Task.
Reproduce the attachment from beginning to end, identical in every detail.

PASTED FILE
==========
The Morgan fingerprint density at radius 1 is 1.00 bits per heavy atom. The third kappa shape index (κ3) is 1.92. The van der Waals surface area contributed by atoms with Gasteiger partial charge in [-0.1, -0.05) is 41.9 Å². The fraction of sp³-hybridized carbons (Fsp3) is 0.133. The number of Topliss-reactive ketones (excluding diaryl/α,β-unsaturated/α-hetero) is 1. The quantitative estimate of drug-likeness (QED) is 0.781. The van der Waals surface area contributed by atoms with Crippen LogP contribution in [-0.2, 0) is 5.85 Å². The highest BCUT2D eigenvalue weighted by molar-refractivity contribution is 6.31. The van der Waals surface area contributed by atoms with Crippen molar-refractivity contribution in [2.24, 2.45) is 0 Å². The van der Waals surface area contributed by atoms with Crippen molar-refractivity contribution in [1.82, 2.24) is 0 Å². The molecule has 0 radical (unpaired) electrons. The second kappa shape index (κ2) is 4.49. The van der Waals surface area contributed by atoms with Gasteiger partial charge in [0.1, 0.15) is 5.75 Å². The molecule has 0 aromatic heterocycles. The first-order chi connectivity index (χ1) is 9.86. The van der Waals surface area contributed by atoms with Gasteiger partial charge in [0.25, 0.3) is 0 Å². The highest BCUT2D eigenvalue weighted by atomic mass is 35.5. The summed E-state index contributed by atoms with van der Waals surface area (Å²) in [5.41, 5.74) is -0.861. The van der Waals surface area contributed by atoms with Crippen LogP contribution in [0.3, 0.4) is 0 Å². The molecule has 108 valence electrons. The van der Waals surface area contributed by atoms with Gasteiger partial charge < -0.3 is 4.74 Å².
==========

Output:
The Morgan fingerprint density at radius 1 is 1.00 bits per heavy atom. The third kappa shape index (κ3) is 1.92. The van der Waals surface area contributed by atoms with Gasteiger partial charge in [-0.1, -0.05) is 41.9 Å². The fraction of sp³-hybridized carbons (Fsp3) is 0.133. The number of Topliss-reactive ketones (excluding diaryl/α,β-unsaturated/α-hetero) is 1. The quantitative estimate of drug-likeness (QED) is 0.781. The van der Waals surface area contributed by atoms with Crippen LogP contribution in [-0.2, 0) is 5.85 Å². The highest BCUT2D eigenvalue weighted by molar-refractivity contribution is 6.31. The van der Waals surface area contributed by atoms with Crippen molar-refractivity contribution in [2.24, 2.45) is 0 Å². The van der Waals surface area contributed by atoms with Crippen molar-refractivity contribution in [1.82, 2.24) is 0 Å². The molecule has 0 radical (unpaired) electrons. The second kappa shape index (κ2) is 4.49. The van der Waals surface area contributed by atoms with Gasteiger partial charge in [0.1, 0.15) is 5.75 Å². The molecule has 0 aromatic heterocycles. The first-order chi connectivity index (χ1) is 9.86. The van der Waals surface area contributed by atoms with Gasteiger partial charge in [0.25, 0.3) is 0 Å². The highest BCUT2D eigenvalue weighted by atomic mass is 35.5. The summed E-state index contributed by atoms with van der Waals surface area (Å²) in [5.41, 5.74) is -0.861. The van der Waals surface area contributed by atoms with Crippen LogP contribution in [0.3, 0.4) is 0 Å². The molecule has 108 valence electrons. The van der Waals surface area contributed by atoms with Gasteiger partial charge < -0.3 is 4.74 Å².